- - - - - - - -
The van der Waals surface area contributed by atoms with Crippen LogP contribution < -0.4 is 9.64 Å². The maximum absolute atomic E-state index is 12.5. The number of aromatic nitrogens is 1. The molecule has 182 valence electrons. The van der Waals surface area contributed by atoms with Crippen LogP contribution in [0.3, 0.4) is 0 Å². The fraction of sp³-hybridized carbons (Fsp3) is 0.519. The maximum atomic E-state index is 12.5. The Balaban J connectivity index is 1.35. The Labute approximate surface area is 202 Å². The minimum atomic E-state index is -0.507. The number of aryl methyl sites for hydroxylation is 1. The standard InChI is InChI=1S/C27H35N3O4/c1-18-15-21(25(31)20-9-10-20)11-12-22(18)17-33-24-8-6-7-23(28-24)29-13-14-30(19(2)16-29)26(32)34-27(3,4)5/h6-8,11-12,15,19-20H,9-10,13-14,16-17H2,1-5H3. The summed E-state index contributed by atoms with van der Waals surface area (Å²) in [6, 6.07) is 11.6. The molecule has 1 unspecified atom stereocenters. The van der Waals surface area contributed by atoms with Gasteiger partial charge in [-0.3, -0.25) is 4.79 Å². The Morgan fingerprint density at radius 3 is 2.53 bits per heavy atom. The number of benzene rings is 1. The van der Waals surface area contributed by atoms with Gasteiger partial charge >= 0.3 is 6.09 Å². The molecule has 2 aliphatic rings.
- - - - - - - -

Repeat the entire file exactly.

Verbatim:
The van der Waals surface area contributed by atoms with Crippen LogP contribution < -0.4 is 9.64 Å². The maximum absolute atomic E-state index is 12.5. The number of aromatic nitrogens is 1. The molecule has 182 valence electrons. The van der Waals surface area contributed by atoms with Crippen LogP contribution in [0.3, 0.4) is 0 Å². The fraction of sp³-hybridized carbons (Fsp3) is 0.519. The maximum atomic E-state index is 12.5. The Balaban J connectivity index is 1.35. The Labute approximate surface area is 202 Å². The minimum atomic E-state index is -0.507. The number of aryl methyl sites for hydroxylation is 1. The standard InChI is InChI=1S/C27H35N3O4/c1-18-15-21(25(31)20-9-10-20)11-12-22(18)17-33-24-8-6-7-23(28-24)29-13-14-30(19(2)16-29)26(32)34-27(3,4)5/h6-8,11-12,15,19-20H,9-10,13-14,16-17H2,1-5H3. The summed E-state index contributed by atoms with van der Waals surface area (Å²) in [6, 6.07) is 11.6. The molecule has 1 unspecified atom stereocenters. The van der Waals surface area contributed by atoms with Gasteiger partial charge in [-0.3, -0.25) is 4.79 Å². The Morgan fingerprint density at radius 3 is 2.53 bits per heavy atom. The number of benzene rings is 1. The van der Waals surface area contributed by atoms with Gasteiger partial charge >= 0.3 is 6.09 Å². The molecule has 2 aliphatic rings.